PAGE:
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Proceedings Paper

Integration of traffic information in the structural health monitoring of highway bridges
Author(s): Chin An Tan; Demeke Beyene Ashebo; Maria Q. Feng; Yoshio Fukuda
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Paper Abstract

Structural condition assessment of highway bridges is traditionally performed by visual inspections or nondestructive evaluation techniques, which are either slow, unreliable or detects only local flaws. Instrumentation of bridges with accelerometers and other sensors, however, can provide real-time data useful for monitoring the global structural conditions of the bridges due to ambient and forced excitations. Traditionally, videos are used for surveillance purposes and environmental monitoring of civil structures. In this paper the potential for the utilization of videos in an integrated structural health monitoring of highway bridges beyond the mentioned traditional applications are reported. Results obtained from the field tests, which were carried out on a short-span instrumented bridge, are presented. Videos of vehicles passing by, together with signals from laser beam sensors placed on the side of the bridge, were captured, and synchronized with data recordings from the accelerometers. For short-span highway bridges, vibration is predominantly due to traffic excitation. A stochastic model of traffic excitation on bridges is developed assuming that vehicles traversing a bridge (modeled as an elastic beam) form a sequence of Poisson process moving forces and that the contact force of a vehicle on the bridge deck can be converted to equivalent dynamic loads at the nodes of the beam elements. Basic information of vehicle types, arrival times and speeds are extracted from the video images to develop a physics-based simulation model of the traffic excitation. This modeling approach aims at circumventing a difficulty in the system identification of bridge structural parameters. Current practice of system identification of bridge parameters is often based on the measured response (or system output) only, and knowledge of the input (traffic excitation) is either unknown or assumed, making it difficult to obtain an accurate assessment of the state of the bridge structures. The effectiveness and viability of this video-assisted approach are demonstrated by the field results. Finally, a technique on how to integrate the weights of vehicles in the image processing algorithm is proposed.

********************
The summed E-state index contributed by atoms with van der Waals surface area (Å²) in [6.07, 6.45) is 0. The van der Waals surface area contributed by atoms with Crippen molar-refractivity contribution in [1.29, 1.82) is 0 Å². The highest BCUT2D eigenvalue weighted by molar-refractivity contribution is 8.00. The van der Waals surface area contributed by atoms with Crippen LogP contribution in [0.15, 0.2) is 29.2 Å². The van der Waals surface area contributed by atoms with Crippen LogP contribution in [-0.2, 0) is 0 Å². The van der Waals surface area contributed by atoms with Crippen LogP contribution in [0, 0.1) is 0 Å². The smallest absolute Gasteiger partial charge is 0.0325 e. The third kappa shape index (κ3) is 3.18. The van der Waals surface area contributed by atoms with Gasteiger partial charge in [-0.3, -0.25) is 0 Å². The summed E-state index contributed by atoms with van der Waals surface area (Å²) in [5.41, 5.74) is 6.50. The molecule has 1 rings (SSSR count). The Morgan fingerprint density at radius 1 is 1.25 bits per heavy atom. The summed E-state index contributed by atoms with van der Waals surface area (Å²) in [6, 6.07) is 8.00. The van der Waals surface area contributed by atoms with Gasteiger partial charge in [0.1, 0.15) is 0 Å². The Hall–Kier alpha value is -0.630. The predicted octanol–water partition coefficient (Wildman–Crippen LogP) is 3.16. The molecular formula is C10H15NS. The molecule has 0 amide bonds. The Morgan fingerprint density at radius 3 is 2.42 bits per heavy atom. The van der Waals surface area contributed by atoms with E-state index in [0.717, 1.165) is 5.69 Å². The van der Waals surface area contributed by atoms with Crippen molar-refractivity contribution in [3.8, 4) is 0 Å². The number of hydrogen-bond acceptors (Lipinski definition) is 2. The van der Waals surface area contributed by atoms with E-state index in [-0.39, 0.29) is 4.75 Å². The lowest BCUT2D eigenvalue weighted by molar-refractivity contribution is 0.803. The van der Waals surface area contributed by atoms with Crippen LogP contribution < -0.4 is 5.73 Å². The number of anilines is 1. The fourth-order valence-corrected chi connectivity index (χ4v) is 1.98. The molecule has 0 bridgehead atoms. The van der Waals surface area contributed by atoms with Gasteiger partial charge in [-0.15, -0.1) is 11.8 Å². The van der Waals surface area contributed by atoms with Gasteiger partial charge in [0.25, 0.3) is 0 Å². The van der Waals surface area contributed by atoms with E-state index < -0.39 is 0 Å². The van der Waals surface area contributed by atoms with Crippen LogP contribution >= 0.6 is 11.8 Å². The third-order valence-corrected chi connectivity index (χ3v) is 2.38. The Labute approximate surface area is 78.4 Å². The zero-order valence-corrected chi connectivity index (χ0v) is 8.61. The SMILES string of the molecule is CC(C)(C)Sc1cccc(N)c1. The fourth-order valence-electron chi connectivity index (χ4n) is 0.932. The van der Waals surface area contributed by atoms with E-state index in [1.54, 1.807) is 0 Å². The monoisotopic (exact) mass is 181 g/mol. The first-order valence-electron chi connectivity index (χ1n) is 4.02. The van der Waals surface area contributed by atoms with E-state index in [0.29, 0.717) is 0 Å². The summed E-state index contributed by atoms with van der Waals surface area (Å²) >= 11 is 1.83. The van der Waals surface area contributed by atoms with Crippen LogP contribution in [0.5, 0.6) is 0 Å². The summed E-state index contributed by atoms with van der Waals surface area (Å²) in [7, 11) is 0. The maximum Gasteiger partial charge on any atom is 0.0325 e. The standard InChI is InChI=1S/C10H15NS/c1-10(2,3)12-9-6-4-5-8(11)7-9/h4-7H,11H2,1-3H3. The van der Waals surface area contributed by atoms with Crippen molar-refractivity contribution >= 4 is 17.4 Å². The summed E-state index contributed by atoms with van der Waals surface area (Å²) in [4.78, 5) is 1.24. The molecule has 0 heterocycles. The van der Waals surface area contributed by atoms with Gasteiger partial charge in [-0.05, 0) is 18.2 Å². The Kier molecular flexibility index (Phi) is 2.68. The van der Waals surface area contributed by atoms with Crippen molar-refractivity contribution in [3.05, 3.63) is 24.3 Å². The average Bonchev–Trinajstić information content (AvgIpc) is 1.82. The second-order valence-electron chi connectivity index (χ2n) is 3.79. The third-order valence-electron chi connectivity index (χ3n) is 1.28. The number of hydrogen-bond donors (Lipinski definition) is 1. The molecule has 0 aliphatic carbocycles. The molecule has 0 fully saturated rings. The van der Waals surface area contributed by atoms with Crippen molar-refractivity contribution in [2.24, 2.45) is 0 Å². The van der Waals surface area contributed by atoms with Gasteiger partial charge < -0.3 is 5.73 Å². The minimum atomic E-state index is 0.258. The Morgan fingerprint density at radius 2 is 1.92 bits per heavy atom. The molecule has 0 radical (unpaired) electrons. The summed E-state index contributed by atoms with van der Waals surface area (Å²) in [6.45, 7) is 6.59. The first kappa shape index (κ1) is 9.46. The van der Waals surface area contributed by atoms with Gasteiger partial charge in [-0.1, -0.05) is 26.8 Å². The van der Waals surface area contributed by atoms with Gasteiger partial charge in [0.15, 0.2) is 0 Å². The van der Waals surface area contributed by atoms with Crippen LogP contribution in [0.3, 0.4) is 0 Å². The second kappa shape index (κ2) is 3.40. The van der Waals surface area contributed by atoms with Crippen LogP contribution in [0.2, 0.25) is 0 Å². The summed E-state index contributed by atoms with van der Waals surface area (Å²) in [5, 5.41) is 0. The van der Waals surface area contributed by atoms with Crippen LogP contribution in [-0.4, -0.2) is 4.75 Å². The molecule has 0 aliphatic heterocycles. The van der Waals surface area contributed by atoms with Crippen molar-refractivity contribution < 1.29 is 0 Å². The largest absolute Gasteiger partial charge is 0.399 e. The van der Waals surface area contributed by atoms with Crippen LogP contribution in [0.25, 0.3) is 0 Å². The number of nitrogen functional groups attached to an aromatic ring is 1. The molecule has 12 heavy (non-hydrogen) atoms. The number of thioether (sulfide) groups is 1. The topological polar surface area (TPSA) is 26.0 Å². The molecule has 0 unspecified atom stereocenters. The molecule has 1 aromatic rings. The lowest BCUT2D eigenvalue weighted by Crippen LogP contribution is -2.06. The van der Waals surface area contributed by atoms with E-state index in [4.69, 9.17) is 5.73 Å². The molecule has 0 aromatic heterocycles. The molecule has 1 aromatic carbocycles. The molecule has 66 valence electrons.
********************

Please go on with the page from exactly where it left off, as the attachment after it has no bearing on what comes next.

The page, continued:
Paper Details

Date Published: 10 April 2007
PDF: 10 pages
Proc. SPIE 6529, Sensors and Smart Structures Technologies for Civil, Mechanical, and Aerospace Systems 2007, 65291D (10 April 2007); doi: 10.1117/12.715968
Show Author Affiliations
Chin An Tan, Wayne State Univ. (United States)
Demeke Beyene Ashebo, Wayne State Univ. (United States)
Maria Q. Feng, Univ. of California Irvine (United States)
Yoshio Fukuda, Univ. of California Irvine (United States)


Published in SPIE Proceedings Vol. 6529:
Sensors and Smart Structures Technologies for Civil, Mechanical, and Aerospace Systems 2007
Masayoshi Tomizuka; Chung-Bang Yun; Victor Giurgiutiu, Editor(s)

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